Are You Job Hunting? What Will Employers Find When They Google You?
By Peggy McKee
Online social media is a fantastic tool for job hunting. The Big 3 (LinkedIn, Facebook, and Twitter) each have their own unique style that you can utilize in different ways for your job search. But while you’re working these sites to land the perfect job, employers and recruiters are looking for you, too. And if you get their attention in the early stages of the job interview process, they’re going to be actively searching for more details about you. According to one survey, 70% of hiring managers and recruiters have rejected an applicant based on what they found online. Have you Googled your name lately to see what they'll find out about you?
You can manage your online identity to control your reputation and your image in the job market in these 5 ways:
LinkedIn: Take the time to set up a professional LinkedIn profile, join some groups, and get active. LinkedIn is the primary business networking site for professionals. It’s a tremendously powerful resource for you to research companies, keep tabs on the hidden job market, and contact hiring managers about jobs. A well-crafted LinkedIn profile will showcase your job history, your skills, and your recommendations.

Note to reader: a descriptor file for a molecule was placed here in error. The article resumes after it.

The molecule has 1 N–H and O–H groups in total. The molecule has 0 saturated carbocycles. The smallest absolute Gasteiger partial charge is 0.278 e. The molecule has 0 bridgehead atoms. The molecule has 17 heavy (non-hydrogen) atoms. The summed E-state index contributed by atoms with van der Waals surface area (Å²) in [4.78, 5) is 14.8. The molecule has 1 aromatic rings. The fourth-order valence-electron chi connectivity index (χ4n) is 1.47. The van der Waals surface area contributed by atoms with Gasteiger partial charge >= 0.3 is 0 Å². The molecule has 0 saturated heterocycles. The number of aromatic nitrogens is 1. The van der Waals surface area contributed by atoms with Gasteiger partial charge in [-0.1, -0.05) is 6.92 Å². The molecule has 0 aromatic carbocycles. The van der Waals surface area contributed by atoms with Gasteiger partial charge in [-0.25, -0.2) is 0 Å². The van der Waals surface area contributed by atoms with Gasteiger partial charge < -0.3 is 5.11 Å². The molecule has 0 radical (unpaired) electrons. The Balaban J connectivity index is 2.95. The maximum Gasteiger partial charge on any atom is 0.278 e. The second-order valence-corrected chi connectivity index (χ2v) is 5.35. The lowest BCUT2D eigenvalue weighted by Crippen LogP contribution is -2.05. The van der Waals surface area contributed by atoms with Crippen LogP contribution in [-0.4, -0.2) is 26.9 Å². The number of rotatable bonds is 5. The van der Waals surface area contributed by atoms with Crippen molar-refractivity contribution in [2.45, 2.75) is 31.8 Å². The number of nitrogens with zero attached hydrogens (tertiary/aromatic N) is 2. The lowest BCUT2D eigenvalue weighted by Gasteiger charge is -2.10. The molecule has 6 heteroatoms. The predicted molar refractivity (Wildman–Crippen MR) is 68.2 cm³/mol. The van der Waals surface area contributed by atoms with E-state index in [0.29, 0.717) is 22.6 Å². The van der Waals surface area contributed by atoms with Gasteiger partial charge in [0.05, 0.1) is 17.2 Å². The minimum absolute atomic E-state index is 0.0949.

Facebook: Although this can be a great, casual place to network socially, it’s important that you don’t get too comfortable. No trashy pictures, bad language, or any controversial religious/political comments. It’s still a public forum, and you really don’t know who might end up seeing something you’ve said, even if you’re trying to be careful of your privacy.
Twitter: Twitter is a terrific place to be in the conversation on just about anything. Again, watch what you say. Keep it professional. Ask questions, and try to help others. An employer will be impressed with someone who’s engaged and relevant.
Show up in unexpected places: In addition to interacting on the social sites, think about writing a guest post for a relevant blog, or start your own. Comment on other writers’ articles with something of value. Think about contributing to medical/healthcare/laboratory presentations at conferences. Newsletters or other publications aimed at laboratory work, medical device, or other health care industry areas would be great.
Be consistent: Get a professional photo (it doesn’t have to be professionally done; it should just be a formal, businesslike pose) and use that photo every time a photo is called for. Make sure your name is consistently written so that it shows up in a search.
Ultimately, you decide how people will see you. Since you know they’ll be looking, be proactive. Make sure they see the confident, competent professional they want to hire.
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